Expanded application of British Columbia’s Speculation and Vacancy Tax Act: What you need to know

Authors: Jennifer Williams and Anna Schlagintweit

On November 22, 2023, the British Columbia government announced a potential expansion of the application of the Speculation and Vacancy Tax Act (British Columbia) (the “Act”). If implemented, 13 additional communities in B.C. will be subject to the Act, such that the Act will apply to 59 communities in total across the province.

Five of the 13 additional communities are located on Vancouver Island, including Courtenay, Comox, Cumberland, Parksville and Qualicum Beach. The other eight communities are located in B.C.’s interior, including Vernon, Coldstream, Penticton, Summerland, Lake Country, Peachland, Salmon Arm and Kamloops.

Owners of residential property located in the newly-added areas must complete their first declaration under the Act in January 2025 in respect of the 2024 period.

What is the Speculation and Vacancy Tax Act (British Columbia)?

The Act is legislation that imposes an annual tax, called speculation and vacancy tax (the “Tax”), based on how property owners use residential property located in specified areas in B.C. The stated purpose of the Act is to turn vacant homes into housing for people in B.C. and to ensure foreign owners and those with primarily foreign income contribute fairly to the province’s tax system.

Under the Act, unless an exemption or special circumstance applies, an owner of residential property located in one of the specified areas of B.C. must file a declaration each year declaring their residency status and how the property was used over the past year, which declaration is used to determine the amount of Tax payable and if any exemption applies. The Act provides for a number of exemptions, such that most people living in B.C. are exempt from paying the Tax. For example, the Act provides exemptions for owners using their property as their principal residence or for certain types of rentals, and for recently inherited property.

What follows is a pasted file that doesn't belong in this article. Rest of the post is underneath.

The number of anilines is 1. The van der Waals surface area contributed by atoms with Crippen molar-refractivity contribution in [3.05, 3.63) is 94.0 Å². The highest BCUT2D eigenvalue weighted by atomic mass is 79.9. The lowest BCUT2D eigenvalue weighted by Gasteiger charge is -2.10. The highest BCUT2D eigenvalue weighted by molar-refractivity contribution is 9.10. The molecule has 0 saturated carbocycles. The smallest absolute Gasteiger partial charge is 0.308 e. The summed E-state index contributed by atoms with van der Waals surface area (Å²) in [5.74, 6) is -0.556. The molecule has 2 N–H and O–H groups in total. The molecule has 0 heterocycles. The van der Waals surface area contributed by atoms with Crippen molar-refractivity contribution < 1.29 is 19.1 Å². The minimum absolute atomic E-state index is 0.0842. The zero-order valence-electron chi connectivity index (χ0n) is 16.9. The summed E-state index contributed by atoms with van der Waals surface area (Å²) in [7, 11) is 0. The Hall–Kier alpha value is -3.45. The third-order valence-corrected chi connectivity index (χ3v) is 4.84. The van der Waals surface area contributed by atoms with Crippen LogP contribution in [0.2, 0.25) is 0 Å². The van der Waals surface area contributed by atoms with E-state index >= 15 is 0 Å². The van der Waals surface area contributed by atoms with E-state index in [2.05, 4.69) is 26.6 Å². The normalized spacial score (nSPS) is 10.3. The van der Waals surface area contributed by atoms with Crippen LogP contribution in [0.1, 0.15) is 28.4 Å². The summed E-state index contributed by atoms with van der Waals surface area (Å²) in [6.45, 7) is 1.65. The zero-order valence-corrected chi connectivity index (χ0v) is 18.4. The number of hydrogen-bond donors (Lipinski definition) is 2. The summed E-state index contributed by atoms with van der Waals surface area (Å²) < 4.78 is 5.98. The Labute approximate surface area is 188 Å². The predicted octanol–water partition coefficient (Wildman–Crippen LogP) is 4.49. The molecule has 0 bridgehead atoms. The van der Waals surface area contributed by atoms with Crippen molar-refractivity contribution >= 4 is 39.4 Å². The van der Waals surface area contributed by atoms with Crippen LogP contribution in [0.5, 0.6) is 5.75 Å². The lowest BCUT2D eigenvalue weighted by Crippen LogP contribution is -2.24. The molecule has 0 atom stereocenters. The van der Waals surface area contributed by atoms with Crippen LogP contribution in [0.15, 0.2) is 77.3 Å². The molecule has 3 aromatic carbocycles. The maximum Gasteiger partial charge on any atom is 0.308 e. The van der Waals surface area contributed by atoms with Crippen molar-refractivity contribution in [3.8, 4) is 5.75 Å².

The amount of Tax payable is determined based on how the property is used, the property owner’s residency status, and where the property owner earns and reports their income. The rates of the Tax range from 0.5% to 2% of the assessed value of the property. Owners who are not eligible for an exemption may qualify for a tax credit to reduce the amount of Tax payable.

Please note that the Tax is separate and in addition to any tax payable or imposed by the Government of Canada under the Underused Housing Tax Act (Canada) or the City of Vancouver under the Vacancy Tax (Empty Homes Tax) By-law 11674.

If you own or are planning to buy or sell a property located in an area where the Act applies, contact the authors to connect with a member of our Vancouver real estate practice group. Our experienced team can help you navigate your obligations under the Act and identify and navigate the potential risks associated with purchasing or selling a property located in an area where the Act applies.

MLT Aikins real estate practice group is here to assist with all real estate and development matters, including matters involving real estate litigation.

Note: This article is of a general nature only and is not exhaustive of all possible regulatory requirements, legal rights or remedies. Laws may change over time and should be interpreted only in the context of particular circumstances. These materials are not intended to be relied upon or taken as legal advice or opinion. Readers should consult a legal professional for specific advice in any particular situation.